I don't have openvpn setup properly (there is neither a GUI for it and so it is really really complicated to set up with Bridging), but when I do I realized today that I will have kind of my own private small cloud, since I can access this session from anywhere in the world with a laptop or desktop, and having everything on one large machine has many advantages, backup and consistency (pidgin logs, documents and projects strewn around 4 different systems are not fun) is just one of them.

Just wanted to give you an idea what is possible and works fine.

Markus
 
Old 07-03-2010, 01:53 PM   #13
Mr. Alex
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Debian GNU/Linux. Excellent for servers. It's stable in both ways - almost doesn't crash and has long release cycle.
 
Old 07-04-2010, 08:40 AM   #14
kprojects
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IMO if an admin doesn't know how to do things via command line they'll be lost the day the gui isn't available to them. You can use the GUI if you want for most things but you HAVE TO know what those GUIs are doing.. which files they're editing, etc..

I wouldn't hire anyone who couldn't do with CLI what anyone could do with a GUI.

To the OP: No one mentioned CentOS.. if you're using it as a server that'd be a great choice. There's GUI available if you like.. have you looked into webmin at all? It's kind of a free cpanel/plesk server configuration utility that you set up on the server and hit it from your workstation via http.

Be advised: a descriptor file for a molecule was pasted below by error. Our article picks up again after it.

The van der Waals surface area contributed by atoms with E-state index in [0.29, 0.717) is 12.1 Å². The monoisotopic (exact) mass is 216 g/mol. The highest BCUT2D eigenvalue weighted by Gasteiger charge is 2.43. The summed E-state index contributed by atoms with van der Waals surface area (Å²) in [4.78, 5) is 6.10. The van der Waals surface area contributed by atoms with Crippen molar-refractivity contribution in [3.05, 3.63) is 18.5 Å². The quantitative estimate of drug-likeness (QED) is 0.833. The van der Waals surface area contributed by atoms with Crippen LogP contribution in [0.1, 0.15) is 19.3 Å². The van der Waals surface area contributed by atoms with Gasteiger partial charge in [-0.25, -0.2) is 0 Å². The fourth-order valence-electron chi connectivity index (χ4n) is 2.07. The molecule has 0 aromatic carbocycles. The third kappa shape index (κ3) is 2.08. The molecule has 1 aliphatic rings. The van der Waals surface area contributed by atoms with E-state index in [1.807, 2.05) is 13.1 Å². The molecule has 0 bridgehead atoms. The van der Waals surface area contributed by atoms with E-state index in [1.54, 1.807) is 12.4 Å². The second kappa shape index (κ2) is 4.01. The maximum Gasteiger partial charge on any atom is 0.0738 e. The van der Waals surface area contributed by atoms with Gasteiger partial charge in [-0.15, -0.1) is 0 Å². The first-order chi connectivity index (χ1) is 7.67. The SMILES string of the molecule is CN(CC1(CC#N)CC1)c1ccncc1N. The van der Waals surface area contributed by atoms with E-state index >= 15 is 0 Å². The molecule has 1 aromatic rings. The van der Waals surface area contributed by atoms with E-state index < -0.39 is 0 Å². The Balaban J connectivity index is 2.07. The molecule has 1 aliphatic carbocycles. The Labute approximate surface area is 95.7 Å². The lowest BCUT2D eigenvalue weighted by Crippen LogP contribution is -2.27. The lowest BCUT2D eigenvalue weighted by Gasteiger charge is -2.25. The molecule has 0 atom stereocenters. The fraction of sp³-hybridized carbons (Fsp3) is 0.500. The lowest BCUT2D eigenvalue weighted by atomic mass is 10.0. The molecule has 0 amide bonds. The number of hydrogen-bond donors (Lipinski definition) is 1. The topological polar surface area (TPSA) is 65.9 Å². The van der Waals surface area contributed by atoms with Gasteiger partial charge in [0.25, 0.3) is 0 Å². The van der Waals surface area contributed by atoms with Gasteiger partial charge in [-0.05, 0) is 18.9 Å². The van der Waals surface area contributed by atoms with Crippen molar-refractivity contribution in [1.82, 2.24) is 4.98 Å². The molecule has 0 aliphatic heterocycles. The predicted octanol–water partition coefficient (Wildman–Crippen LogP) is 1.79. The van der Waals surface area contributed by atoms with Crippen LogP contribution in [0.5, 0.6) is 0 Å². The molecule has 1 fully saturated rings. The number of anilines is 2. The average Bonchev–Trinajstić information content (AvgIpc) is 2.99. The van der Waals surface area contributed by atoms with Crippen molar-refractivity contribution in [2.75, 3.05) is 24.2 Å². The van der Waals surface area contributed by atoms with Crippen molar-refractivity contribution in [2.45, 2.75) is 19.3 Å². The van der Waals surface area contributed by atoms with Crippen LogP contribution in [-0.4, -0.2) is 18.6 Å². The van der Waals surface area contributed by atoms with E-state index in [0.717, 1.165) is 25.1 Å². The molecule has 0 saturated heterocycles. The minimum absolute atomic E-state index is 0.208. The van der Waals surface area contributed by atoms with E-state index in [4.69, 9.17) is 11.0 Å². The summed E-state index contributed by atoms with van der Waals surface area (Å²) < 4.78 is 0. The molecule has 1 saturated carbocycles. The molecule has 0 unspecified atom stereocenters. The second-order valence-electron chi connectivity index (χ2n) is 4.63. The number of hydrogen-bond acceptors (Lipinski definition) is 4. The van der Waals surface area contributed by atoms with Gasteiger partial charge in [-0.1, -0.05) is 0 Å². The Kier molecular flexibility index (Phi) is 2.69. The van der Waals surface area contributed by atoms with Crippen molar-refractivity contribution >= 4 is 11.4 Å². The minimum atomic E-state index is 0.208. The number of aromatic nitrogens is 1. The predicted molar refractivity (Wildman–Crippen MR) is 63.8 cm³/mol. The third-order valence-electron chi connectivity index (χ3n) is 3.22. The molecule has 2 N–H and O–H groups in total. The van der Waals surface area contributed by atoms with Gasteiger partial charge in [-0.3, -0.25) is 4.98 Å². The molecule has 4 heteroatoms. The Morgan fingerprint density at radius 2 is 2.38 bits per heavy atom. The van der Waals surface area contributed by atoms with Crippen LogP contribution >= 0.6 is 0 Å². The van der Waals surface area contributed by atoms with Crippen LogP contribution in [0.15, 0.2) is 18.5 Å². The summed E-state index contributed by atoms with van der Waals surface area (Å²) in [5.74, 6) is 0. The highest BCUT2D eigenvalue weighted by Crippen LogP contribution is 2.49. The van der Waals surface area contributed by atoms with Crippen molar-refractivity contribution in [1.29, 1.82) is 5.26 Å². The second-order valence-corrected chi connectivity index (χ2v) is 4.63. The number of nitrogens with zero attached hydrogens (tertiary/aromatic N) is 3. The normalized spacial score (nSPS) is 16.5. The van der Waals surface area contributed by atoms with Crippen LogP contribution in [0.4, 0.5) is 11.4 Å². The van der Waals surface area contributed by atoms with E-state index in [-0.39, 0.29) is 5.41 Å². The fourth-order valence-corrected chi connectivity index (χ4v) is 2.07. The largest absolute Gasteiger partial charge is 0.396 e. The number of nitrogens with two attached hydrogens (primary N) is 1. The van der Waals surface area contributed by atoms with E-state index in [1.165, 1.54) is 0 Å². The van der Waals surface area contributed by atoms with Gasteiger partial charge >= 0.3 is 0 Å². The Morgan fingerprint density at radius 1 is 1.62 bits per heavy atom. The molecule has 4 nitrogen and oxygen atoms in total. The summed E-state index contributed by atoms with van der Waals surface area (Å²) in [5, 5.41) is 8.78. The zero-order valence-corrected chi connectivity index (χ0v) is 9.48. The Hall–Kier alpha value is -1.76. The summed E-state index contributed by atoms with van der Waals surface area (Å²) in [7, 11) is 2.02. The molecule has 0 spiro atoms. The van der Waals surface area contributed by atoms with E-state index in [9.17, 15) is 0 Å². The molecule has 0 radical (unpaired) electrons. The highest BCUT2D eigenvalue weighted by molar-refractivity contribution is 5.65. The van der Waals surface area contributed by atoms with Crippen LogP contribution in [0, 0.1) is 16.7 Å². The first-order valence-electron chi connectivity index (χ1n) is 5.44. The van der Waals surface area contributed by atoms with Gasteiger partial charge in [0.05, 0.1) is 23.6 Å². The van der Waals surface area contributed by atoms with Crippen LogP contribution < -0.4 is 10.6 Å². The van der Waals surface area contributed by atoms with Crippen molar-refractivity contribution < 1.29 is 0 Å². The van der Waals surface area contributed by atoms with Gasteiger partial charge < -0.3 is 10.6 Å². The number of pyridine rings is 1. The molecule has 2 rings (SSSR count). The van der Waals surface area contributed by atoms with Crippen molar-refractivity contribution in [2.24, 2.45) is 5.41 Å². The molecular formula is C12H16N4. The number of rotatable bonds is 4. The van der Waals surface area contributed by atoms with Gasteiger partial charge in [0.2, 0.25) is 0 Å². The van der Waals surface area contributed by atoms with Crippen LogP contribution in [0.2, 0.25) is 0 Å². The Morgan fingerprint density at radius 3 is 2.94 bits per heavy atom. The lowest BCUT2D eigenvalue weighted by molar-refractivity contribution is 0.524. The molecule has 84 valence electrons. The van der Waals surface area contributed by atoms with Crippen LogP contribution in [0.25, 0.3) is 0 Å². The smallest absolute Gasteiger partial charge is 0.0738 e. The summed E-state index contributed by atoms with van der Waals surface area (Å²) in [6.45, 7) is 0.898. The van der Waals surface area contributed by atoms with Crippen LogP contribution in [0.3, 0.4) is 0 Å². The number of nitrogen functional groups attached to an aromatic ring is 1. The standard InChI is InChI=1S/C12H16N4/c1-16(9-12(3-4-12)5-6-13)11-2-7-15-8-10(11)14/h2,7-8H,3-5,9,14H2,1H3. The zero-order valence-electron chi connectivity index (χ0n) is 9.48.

Old 07-04-2010, 11:56 AM   #15
theNbomr
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Install the GUI, use it when appropriate. GUI's are great for providing lots of shell windows, and helpful copy & paste support. To me, a system installed to be a server implies that it is unlikely to get much use supporting desktop-style applications. Maybe there are some GUI tools that can be useful for configuring the server processes, but most things on a server don't require a GUI. Many servers run headless, and GUI applications can only be used with the support of X on a remote X server.